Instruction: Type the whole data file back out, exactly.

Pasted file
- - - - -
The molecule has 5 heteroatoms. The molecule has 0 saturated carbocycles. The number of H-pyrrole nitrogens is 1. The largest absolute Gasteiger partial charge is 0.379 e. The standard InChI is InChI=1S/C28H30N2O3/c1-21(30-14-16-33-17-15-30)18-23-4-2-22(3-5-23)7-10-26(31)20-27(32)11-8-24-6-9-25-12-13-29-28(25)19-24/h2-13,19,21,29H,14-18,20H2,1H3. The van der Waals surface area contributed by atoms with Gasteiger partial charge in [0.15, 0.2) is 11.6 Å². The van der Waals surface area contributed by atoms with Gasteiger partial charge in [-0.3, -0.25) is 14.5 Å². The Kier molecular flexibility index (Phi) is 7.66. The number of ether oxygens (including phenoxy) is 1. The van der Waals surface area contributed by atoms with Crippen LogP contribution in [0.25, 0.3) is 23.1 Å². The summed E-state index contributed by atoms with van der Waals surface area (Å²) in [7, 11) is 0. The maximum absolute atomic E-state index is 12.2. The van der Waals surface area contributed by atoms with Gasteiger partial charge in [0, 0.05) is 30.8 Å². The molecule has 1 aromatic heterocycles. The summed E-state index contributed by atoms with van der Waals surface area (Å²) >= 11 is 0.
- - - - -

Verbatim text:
The molecule has 5 heteroatoms. The molecule has 0 saturated carbocycles. The number of H-pyrrole nitrogens is 1. The largest absolute Gasteiger partial charge is 0.379 e. The standard InChI is InChI=1S/C28H30N2O3/c1-21(30-14-16-33-17-15-30)18-23-4-2-22(3-5-23)7-10-26(31)20-27(32)11-8-24-6-9-25-12-13-29-28(25)19-24/h2-13,19,21,29H,14-18,20H2,1H3. The van der Waals surface area contributed by atoms with Gasteiger partial charge in [0.15, 0.2) is 11.6 Å². The van der Waals surface area contributed by atoms with Gasteiger partial charge in [-0.3, -0.25) is 14.5 Å². The Kier molecular flexibility index (Phi) is 7.66. The number of ether oxygens (including phenoxy) is 1. The van der Waals surface area contributed by atoms with Crippen LogP contribution in [0.25, 0.3) is 23.1 Å². The summed E-state index contributed by atoms with van der Waals surface area (Å²) in [7, 11) is 0. The maximum absolute atomic E-state index is 12.2. The van der Waals surface area contributed by atoms with Gasteiger partial charge in [0, 0.05) is 30.8 Å². The molecule has 1 aromatic heterocycles. The summed E-state index contributed by atoms with van der Waals surface area (Å²) >= 11 is 0.